Abortions based on likelihood of disability banned by international treaty, court told
Selecting unborn children for abortion because of disability is prohibited by an international treaty, Northern Ireland's top law officer claimed yesterday.
Attorney General John Larkin QC also told the High Court that a Belfast woman challenging the near-blanket ban on terminations here does not have the necessary victim status.
However, counsel for Sarah Ewart countered that she had been forced to put off having children because of fears they would have the same fatal condition which led to her travelling to England for an abortion.
Final submissions came as judgment was reserved in Mrs Ewart's bid to change the strict regime.
Before rising after two days of argument, Mrs Justice Keegan said: "I obviously have a lot to think about."
Unlike the rest of the UK, terminations are only legal in Northern Ireland when it is necessary to protect the woman's life or when there is a serious risk to her wellbeing.
Last year a majority of Supreme Court judges held that those restrictions breached the UK's human rights obligations.
They still rejected a case mounted by the Northern Ireland Human Rights Commission, however, because it did not have the necessary legal standing.
Mrs Ewart (28), has now mounted a challenge in her own name as a woman directly affected by a ban she claims violates her human rights.
In 2013 she travelled to a London clinic after being told her unborn child had no chance of survival outside the womb because of a fatal foetal abnormality (FFA).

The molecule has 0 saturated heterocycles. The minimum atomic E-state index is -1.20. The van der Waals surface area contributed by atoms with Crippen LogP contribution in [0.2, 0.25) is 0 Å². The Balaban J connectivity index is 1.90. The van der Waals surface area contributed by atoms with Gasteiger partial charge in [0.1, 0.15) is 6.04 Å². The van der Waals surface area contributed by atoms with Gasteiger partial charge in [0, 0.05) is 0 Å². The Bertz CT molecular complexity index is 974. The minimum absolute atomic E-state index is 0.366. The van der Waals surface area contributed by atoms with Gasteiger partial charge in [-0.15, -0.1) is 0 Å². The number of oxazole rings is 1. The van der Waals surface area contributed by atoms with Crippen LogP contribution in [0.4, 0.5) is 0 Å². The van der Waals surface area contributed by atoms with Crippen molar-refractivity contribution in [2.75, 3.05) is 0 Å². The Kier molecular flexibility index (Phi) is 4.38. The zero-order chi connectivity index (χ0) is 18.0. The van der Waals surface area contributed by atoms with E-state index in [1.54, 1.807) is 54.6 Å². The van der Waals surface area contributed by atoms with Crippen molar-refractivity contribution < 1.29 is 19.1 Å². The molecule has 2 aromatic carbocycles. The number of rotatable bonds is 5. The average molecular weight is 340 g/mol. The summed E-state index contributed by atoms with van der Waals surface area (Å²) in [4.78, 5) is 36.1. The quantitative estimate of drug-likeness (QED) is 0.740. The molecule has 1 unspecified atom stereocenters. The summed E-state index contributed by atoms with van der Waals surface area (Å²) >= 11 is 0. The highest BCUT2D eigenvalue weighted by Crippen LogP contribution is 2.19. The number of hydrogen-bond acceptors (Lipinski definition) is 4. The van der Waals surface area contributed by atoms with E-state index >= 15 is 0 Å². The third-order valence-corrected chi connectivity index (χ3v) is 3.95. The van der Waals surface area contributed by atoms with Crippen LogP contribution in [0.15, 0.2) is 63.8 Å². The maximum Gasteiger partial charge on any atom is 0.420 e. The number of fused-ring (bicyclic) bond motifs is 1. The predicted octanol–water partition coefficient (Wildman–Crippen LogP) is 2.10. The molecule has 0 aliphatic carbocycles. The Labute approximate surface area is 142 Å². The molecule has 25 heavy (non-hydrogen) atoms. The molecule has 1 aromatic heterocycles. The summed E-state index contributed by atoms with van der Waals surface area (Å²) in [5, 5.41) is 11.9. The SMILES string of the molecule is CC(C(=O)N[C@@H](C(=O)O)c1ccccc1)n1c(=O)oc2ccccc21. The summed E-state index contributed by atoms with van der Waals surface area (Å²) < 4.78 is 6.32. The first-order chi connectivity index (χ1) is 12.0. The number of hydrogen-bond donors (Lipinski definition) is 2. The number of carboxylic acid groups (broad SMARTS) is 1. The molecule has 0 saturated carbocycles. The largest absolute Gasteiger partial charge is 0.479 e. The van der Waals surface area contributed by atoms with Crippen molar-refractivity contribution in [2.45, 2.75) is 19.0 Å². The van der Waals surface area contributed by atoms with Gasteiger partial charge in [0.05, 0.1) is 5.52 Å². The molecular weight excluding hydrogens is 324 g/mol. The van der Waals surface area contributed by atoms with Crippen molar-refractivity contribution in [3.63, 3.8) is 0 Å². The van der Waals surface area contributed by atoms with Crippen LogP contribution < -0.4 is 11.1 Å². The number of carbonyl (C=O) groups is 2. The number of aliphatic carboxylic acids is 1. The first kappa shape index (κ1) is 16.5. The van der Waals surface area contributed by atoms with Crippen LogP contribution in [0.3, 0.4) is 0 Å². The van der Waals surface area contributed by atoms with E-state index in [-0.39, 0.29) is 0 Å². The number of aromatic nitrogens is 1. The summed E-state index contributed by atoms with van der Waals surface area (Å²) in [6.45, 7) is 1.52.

Her lawyers contended it should be highly persuasive that the Supreme Court decided, by a majority, that the law in Northern Ireland was incompatible with Article 8 of the European Convention on Human Rights in FFA cases.
They said Mrs Ewart's shock at being told her foetus had no skull or developed brain was compounded by the trauma and humiliation of travelling to England for the procedure, which she likened to being "on a conveyor belt". But according to Mr Larkin, the United Nations Convention on the Rights of Persons with Disabilities extends to a prohibition on discrimination before birth - and has been designated as an EU treaty.
Arguing that every human being has the inherent right to life, he told the court: "The unborn child belongs to the human race.
"Selecting out some unborn children for abortion on the basis of disability is prohibited."
Assertions that this includes FFA cases were strongly disputed by counsel representing Mrs Ewart.
During submissions, Mr Larkin also argued that her challenge must fail because no unlawful act required to obtain the necessary victim status exists.
He acknowledged, however, that she went through a "dreadful experience" in 2013.
If Mrs Ewart had issued proceedings at that stage, she could have declared herself a victim, the court was told.
But the Attorney General contended that it was abstract to suggest the same condition will occur in any future pregnancy.
However, Mrs Ewart's barrister, Adam Straw, claimed the current abortion rules render the mother-of-two a victim.
"She had to put on hold her wish to have more children because of the concerns about the same trauma which happened to her in 2013 happening again," Mr Straw said.
Rejecting the idea of leaving the issue for any future restored administration at Stormont, Mr Straw also stressed the urgency for his client and other women who find themselves in the same situation.
"If this case is, to use a colloquial term, kicked into the long grass and sent back to the Assembly, there will be a considerable delay before anything is done about it," he said.